Day 2 was the day of high altitude on the Inca trail; it was also the longest day, so I carefully packed my day bag. I brought a pair of extra socks just in case my feet got wet, a merino base layer, Gortex pants and jacket, extra mittens, all my buffs, and headed up the mountain.  I found that as long as I kept a steady pace I felt relatively fine at least until lunch.  After sitting down for an hour eating lunch I could feel the cold in my hands and so I quickly added my merino glove liners to my mittens, an extra base layer under my fleece and a scarf.  Some members of ourphoto 2 group had apparently contracted a virus which caused a slowdown in our day. My feet, feeling numb and uncomfortable, caused me to leave the group and hike up at a steadier pace in hopes of generating more heat thus increasing my internal temperature. As I climbed higher and higher up the mountain, the temperature dropped steadily. It was windy and rainy, and so I stopped to add another layer on my legs, my Gortex pants which were a huge help as they block the wind. When I reached Dead Women’s pass at 4,200m, I made the decision to wait for the rest of the group.  This was probably not the best idea for my condition but I knew they were struggling and I wanted to be there to cheer them on as some hit their first ever summit. I wedged myself between two rocks and sat for about an hour. Thankfully, the last of the group arrived right before I was ready to continue my trek down. My hands and feet IMG_0044had turned colour.  I was feeling tired and starting to get more stressed about my current condition, inevitably making things worse. Instead of staying with everyone for the trip down, I ran ahead, desperate for the hot water sitting at my tent. The last 400 meters of descent was definitely a little tough for me since I was lacking feeling in my feet causing me to wobble down like a penguin. When I reached the tent I kicked off my wet clothes, slipped on my base camp boots and climbed into my sleeping bag complete with thermal liner to warm up. I was basically uncomfortable for the rest of the night and I could not thank my tent mate enough for containing enough of my body heat to pass the night.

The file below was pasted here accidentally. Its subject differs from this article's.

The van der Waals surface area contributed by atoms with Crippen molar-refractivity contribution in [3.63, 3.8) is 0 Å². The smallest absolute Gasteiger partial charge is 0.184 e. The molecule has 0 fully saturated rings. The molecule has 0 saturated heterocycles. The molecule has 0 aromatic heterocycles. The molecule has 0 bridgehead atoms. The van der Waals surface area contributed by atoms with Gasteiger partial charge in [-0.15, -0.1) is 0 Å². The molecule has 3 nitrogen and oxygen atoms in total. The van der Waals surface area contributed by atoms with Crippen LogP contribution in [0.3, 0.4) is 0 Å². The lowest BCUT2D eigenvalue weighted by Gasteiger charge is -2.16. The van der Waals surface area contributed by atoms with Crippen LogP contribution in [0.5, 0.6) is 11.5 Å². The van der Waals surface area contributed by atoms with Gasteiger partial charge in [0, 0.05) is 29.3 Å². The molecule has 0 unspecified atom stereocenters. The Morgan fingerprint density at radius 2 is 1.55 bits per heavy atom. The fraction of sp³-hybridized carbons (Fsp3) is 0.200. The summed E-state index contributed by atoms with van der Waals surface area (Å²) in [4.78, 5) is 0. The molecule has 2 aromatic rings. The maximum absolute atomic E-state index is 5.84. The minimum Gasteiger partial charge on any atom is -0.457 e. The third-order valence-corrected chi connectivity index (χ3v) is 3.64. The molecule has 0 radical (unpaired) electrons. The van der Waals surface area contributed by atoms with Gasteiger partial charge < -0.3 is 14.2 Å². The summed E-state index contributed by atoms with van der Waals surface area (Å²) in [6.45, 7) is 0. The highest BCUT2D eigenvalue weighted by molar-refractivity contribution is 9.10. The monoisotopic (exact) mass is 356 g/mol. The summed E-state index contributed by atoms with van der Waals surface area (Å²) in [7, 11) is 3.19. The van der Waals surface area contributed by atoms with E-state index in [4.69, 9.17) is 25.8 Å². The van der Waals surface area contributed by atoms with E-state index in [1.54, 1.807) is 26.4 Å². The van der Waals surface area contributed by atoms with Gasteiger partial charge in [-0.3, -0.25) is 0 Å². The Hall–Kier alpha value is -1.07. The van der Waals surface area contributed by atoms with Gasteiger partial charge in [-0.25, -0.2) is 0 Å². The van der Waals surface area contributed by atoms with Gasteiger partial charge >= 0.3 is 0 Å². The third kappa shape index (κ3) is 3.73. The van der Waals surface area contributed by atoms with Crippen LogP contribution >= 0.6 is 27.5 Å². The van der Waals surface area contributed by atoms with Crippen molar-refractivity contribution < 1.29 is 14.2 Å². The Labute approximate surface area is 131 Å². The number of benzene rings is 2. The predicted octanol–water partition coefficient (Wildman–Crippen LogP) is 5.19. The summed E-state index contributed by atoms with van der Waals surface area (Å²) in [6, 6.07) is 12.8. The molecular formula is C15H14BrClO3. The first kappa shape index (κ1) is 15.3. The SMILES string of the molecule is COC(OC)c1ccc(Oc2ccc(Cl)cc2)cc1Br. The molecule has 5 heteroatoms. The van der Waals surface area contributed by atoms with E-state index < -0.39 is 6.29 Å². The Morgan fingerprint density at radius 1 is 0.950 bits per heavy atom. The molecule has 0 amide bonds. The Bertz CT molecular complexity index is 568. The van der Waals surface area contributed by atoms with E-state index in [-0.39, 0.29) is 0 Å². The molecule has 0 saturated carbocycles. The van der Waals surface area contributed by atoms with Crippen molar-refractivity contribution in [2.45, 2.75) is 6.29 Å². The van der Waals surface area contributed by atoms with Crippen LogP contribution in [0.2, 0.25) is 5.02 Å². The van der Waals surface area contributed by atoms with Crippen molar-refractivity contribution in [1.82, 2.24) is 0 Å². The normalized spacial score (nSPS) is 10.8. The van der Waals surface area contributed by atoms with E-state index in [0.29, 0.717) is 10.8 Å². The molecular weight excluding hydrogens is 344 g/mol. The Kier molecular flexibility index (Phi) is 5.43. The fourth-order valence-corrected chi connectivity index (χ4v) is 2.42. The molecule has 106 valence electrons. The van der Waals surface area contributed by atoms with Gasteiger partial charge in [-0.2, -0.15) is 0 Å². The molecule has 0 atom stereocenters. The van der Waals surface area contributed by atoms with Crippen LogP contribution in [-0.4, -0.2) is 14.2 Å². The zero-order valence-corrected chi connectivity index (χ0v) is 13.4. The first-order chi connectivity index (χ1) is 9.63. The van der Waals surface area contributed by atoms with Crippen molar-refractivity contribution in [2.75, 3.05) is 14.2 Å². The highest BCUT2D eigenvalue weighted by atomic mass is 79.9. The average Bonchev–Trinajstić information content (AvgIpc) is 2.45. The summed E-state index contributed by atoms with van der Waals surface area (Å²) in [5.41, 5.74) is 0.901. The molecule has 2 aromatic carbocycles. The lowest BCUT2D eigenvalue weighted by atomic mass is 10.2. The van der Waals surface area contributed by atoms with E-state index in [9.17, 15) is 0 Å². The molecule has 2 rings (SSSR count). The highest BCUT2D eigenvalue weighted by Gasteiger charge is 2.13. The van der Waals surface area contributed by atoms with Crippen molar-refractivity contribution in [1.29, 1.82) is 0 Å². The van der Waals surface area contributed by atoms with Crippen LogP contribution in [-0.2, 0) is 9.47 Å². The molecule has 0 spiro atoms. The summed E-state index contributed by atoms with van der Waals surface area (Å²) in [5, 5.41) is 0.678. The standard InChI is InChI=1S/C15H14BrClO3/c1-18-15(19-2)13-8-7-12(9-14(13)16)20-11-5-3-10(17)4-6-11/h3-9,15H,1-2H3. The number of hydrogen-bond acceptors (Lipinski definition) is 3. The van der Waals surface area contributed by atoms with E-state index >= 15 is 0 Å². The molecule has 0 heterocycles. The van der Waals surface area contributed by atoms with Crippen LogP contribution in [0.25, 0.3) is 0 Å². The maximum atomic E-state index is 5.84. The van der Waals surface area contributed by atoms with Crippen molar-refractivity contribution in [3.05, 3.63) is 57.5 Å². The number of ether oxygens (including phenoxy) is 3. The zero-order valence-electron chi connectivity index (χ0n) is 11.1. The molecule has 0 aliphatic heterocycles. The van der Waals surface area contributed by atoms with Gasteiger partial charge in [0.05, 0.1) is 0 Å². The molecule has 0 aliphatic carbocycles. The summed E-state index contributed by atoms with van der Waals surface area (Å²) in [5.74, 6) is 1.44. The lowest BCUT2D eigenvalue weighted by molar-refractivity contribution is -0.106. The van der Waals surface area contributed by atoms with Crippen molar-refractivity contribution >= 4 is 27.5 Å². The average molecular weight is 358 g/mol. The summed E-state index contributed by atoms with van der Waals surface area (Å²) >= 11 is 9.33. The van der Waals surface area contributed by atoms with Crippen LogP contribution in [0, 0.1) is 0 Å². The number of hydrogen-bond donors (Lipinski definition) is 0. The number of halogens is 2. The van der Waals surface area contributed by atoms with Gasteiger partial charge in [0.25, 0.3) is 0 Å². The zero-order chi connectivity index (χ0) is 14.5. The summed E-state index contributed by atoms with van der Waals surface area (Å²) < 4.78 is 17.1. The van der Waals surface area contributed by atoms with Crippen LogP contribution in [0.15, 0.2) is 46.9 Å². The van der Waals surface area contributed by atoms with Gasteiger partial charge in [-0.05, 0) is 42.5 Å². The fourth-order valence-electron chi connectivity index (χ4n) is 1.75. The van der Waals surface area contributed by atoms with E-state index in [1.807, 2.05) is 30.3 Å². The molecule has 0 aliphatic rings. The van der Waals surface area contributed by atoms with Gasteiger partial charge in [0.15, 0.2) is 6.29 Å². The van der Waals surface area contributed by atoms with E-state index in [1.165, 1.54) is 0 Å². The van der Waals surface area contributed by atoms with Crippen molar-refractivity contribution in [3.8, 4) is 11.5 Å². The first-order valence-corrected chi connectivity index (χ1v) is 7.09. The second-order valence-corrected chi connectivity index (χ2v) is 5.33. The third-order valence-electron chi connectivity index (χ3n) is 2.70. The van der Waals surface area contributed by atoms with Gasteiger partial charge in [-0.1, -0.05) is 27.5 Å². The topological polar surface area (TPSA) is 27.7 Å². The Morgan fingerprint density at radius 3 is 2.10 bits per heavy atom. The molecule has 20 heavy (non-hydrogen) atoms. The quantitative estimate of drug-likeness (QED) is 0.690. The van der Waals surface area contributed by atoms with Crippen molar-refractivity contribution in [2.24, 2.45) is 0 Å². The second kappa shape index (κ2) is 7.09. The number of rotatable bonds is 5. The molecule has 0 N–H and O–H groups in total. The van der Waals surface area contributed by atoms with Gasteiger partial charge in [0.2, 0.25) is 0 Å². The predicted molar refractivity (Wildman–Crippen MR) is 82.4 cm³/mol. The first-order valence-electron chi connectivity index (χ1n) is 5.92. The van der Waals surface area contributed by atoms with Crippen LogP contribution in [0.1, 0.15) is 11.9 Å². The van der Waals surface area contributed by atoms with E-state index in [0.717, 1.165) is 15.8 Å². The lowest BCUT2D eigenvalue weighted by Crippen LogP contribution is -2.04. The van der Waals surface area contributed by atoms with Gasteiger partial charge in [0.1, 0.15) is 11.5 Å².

The next morning was cold as well; I slipped on my Gortex boots and headed up the mountain first. My feet were kind of numb from the get go. I was feeling ill and super stressed about my Raynaud’s condition. I was told to wait at a set of ruins for the rest of the group. When I got there I noticed two people just behind me on the mountain, my Mom and Dad. We sat on a rock and I took my IMG_0112shoes off so my parents could rub them and try to get some heat in them. This may not help the Raynaud’s, but it did ease my mind; and so to me it helps. As soon as I was told I could move forward I rushed up the mountain once again with my parents and their warm hands meeting me at every stop. This continued until lunch time when the temperature finally rose and my body was able to regulate itself.  The Raynauds issues in my hands continued for the rest of journey, but not any more serious than I would get sitting and typing on a computer. I arrived in camp feeling up in spirits, with my Baffin boots on I slipped into my sleeping bag and had a pretty comfortable night.